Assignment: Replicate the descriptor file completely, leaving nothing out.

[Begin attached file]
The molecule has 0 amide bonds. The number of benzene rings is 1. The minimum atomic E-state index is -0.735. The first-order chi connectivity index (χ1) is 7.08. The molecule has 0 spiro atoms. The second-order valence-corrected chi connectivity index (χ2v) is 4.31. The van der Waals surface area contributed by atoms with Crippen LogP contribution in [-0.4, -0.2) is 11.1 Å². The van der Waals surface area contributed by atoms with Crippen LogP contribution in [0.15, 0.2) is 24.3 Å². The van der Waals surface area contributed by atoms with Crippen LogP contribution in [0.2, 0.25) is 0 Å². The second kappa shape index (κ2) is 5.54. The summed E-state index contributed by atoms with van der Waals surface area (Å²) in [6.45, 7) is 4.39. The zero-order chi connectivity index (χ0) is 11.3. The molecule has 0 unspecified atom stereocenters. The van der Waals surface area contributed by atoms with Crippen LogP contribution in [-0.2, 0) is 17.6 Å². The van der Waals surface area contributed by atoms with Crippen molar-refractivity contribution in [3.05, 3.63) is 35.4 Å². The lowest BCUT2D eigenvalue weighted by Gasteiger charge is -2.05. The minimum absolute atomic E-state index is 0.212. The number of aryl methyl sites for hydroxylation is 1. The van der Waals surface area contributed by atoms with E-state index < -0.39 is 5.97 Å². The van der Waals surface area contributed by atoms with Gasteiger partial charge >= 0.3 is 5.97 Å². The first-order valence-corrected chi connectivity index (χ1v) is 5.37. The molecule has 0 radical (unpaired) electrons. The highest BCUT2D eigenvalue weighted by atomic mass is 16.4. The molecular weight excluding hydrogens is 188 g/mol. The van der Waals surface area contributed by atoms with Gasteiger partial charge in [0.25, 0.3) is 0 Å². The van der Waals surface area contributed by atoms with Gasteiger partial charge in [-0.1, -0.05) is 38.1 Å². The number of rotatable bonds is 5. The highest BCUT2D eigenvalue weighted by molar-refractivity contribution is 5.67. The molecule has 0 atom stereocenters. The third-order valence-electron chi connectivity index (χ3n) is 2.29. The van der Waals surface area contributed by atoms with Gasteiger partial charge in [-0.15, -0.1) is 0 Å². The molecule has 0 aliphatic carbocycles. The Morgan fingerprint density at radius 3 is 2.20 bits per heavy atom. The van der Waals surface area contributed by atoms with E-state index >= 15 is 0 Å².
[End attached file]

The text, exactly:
The molecule has 0 amide bonds. The number of benzene rings is 1. The minimum atomic E-state index is -0.735. The first-order chi connectivity index (χ1) is 7.08. The molecule has 0 spiro atoms. The second-order valence-corrected chi connectivity index (χ2v) is 4.31. The van der Waals surface area contributed by atoms with Crippen LogP contribution in [-0.4, -0.2) is 11.1 Å². The van der Waals surface area contributed by atoms with Crippen LogP contribution in [0.15, 0.2) is 24.3 Å². The van der Waals surface area contributed by atoms with Crippen LogP contribution in [0.2, 0.25) is 0 Å². The second kappa shape index (κ2) is 5.54. The summed E-state index contributed by atoms with van der Waals surface area (Å²) in [6.45, 7) is 4.39. The zero-order chi connectivity index (χ0) is 11.3. The molecule has 0 unspecified atom stereocenters. The van der Waals surface area contributed by atoms with Crippen LogP contribution in [-0.2, 0) is 17.6 Å². The van der Waals surface area contributed by atoms with Crippen molar-refractivity contribution in [3.05, 3.63) is 35.4 Å². The lowest BCUT2D eigenvalue weighted by Gasteiger charge is -2.05. The minimum absolute atomic E-state index is 0.212. The number of aryl methyl sites for hydroxylation is 1. The van der Waals surface area contributed by atoms with E-state index < -0.39 is 5.97 Å². The van der Waals surface area contributed by atoms with Gasteiger partial charge >= 0.3 is 5.97 Å². The first-order valence-corrected chi connectivity index (χ1v) is 5.37. The molecule has 0 radical (unpaired) electrons. The highest BCUT2D eigenvalue weighted by atomic mass is 16.4. The molecular weight excluding hydrogens is 188 g/mol. The van der Waals surface area contributed by atoms with Gasteiger partial charge in [0.25, 0.3) is 0 Å². The van der Waals surface area contributed by atoms with Gasteiger partial charge in [-0.1, -0.05) is 38.1 Å². The number of rotatable bonds is 5. The highest BCUT2D eigenvalue weighted by molar-refractivity contribution is 5.67. The molecule has 0 atom stereocenters. The third-order valence-electron chi connectivity index (χ3n) is 2.29. The van der Waals surface area contributed by atoms with Gasteiger partial charge in [-0.15, -0.1) is 0 Å². The molecule has 0 aliphatic carbocycles. The Morgan fingerprint density at radius 3 is 2.20 bits per heavy atom. The van der Waals surface area contributed by atoms with E-state index >= 15 is 0 Å².